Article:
Friday, February 29, 2008

Some La Carrera cars stand out more than others

I can not think of a La Carrera Panamericana car that I didn't find interesting in one way or another, each one with a personality all it's own. Keeping that in mind there is one car in particular that will defiantly stand out more than others at this years running of the 2008 La Carrera Panamericana. The car is a Volvo 122S and will be driven by La Carrera veteran Lars Kroiss from Salzburg, Austria.

You may ask what makes a Volvo any more interesting than another but after you see what has been done to this car you won't have to ask any more. The only way I can attempt to explain this would be by telling you about one of the most amazing cartoonist/artist I have ever seen. He is none other that Florian Satzinger who is one of the partners of SATZINGER & HARDENBERG Character Design Laboratories located in Austria. In the photo above you can see Florian at work in his studio and the one below shows some of his work featured on THE NEW YORKER very impressive all by it's self.

Needless to say saying that Florian is talented would be like saying Juan Fangio was an OK driver. While corresponding with Florian he said, "My involvement is just - literally - all on the surface. I designed the steampunkish look and the crazy cartoon duck (a character from my studio's upcoming StarDucks merchandising/toys theme: ). It's a sort of sponsoring-in-kind of thing. The team get's a funky car design and we get a pretty cool place to display one of our StarDucks." With a car like this you can be gaurenteed the spectators of La Carrera are going to get their money's worth. Boy would I like to see the look on their faces when they see Lars come driving into town with his "Florian Satzinger" special better know as "Steampunk Duck Racer."

I can hear the Mexicans now... "It's a bird... It's a plane... No, it was a damn cartoon!" LOL. Regardless, Enjoy the photos below and I am sure we will be seeing a lot more of this car. When it's all said and done I must admit I am jealous since one of my original plans for my GT350 was to have a large "Big Daddy" cartoon monster all over the car.

Thursday, February 28, 2008

Big changes over at The Unlimited Class Blog

Bret Haller has made some big changes to his awesome THE UNLIMITED CLASS BLOG and I am sure everyone will enjoy it as much as we do. Here is his latest video from the 2007 La Carrera Panamericana that are sure to take you back in time. If you are considering being part of race history in the future or just love exciting racing you are sure to enjoy this.

La Carrera Panamericana 2007 from CarreraPanamericana on Vimeo.

Tuesday, February 26, 2008

Eastern Hemispheres answer to La Carrera

Check out this race on the eastern hemisphere but more interesting might be the list of various models of cars which will be competing. My understanding is this race is put on by one of the competitors who ran last years La Carrera Panamericana. This should be interesting to watch. I must admit it would look much better with a 65 GT350 in the line up. CLICK HERE to go to the blog.

On this page is a list of the cars already signed up.

Friday, February 22, 2008

Time is running out

Boy do I ever remember what that pressure felt like as I hustled every day to meet my timeline while preparing for the 2007 La Carrera. Was it hard... At times yes. Was it worth it... Absolutely!.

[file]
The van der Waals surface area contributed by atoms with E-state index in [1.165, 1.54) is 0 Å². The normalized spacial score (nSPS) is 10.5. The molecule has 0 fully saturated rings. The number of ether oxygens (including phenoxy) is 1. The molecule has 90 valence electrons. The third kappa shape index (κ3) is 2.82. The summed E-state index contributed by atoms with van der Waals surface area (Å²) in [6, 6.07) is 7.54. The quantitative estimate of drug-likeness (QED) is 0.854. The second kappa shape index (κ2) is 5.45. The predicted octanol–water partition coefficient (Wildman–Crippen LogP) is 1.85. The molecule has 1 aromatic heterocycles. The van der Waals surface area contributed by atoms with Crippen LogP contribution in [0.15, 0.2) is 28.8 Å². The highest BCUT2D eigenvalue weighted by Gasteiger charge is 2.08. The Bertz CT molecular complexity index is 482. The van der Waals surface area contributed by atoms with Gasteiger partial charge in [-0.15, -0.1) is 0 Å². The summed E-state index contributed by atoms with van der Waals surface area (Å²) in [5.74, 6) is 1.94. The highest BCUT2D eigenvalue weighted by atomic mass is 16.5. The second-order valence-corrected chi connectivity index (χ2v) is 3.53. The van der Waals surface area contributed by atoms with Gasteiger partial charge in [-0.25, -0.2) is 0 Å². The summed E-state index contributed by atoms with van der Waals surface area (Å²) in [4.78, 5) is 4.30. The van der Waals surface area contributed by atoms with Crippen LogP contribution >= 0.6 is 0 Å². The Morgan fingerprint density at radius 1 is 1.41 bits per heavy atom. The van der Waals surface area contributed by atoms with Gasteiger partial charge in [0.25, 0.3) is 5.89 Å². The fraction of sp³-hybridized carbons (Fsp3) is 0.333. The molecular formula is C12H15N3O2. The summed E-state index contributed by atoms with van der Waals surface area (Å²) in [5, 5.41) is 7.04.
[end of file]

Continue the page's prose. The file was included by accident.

But for many that may be considering this years La Carrera time is running out. North American director Gerie Bledso wrote, "Right now I have 56 new guys, vets, and those from last year who said they were returning, and there's a potential of over 60. I already have 28 deposits or full payments.

How many slot will we actually have? That is always a open question until June or later. Is there a real threat that the event will be sold out? Who knows. Last year they closed registration on me, but ended up with only 93 cars out of the limit of 100.

By the rules, North America gets 40 slots. Last year, Eduardo Leon eventually told me to cut the list at 50, not counting the Unlimited Class. Ooops, we ran over by four."

Gerie also wrote the powers that be in Mexico are not being as lenient as they have been in the past with regards to payments or the date they are paid on so for many there is even more pressure than there was in the past.

Monday, February 18, 2008

Crank it up and go like hell!

If it's video you thirst for then here is some older video footage from older La Carrera's that should help to wet your whistle.

Sunday, February 17, 2008

California's Best HD DVD will be here soon!

Here is a brief taste of the high quality action packed adventure you will find on the soon to be released HD DVD as Jon, Gary and Will embark on the racing adventure of a lifetime. Besides cars there are interviews, sites and sounds and you can watch friendships form and hardships to be overcome. Come along and enjoy Mexico as we take on the La Carrera Panamericana.

Saturday, February 16, 2008

Missing Mexico...

It's already happening... There are already several teams signed up for the 2008 La Carrera Panamericana, some friends of mine and some I don't and I see several from other countries as well. Boy are they all in for a treat and yes I am envious but prior commitments and obligations need to be fulfilled.

There is already news of teams scrambling to meet time-line deadlines, some who are still trying to decide, and those who have had to deal with terms that this is not the year. As I read about each of these situations I am taken back to all those same emotions that we went through as we prepared for La Carrera Panamericana. If I had to do all over again I really can't think of one thing that I would change.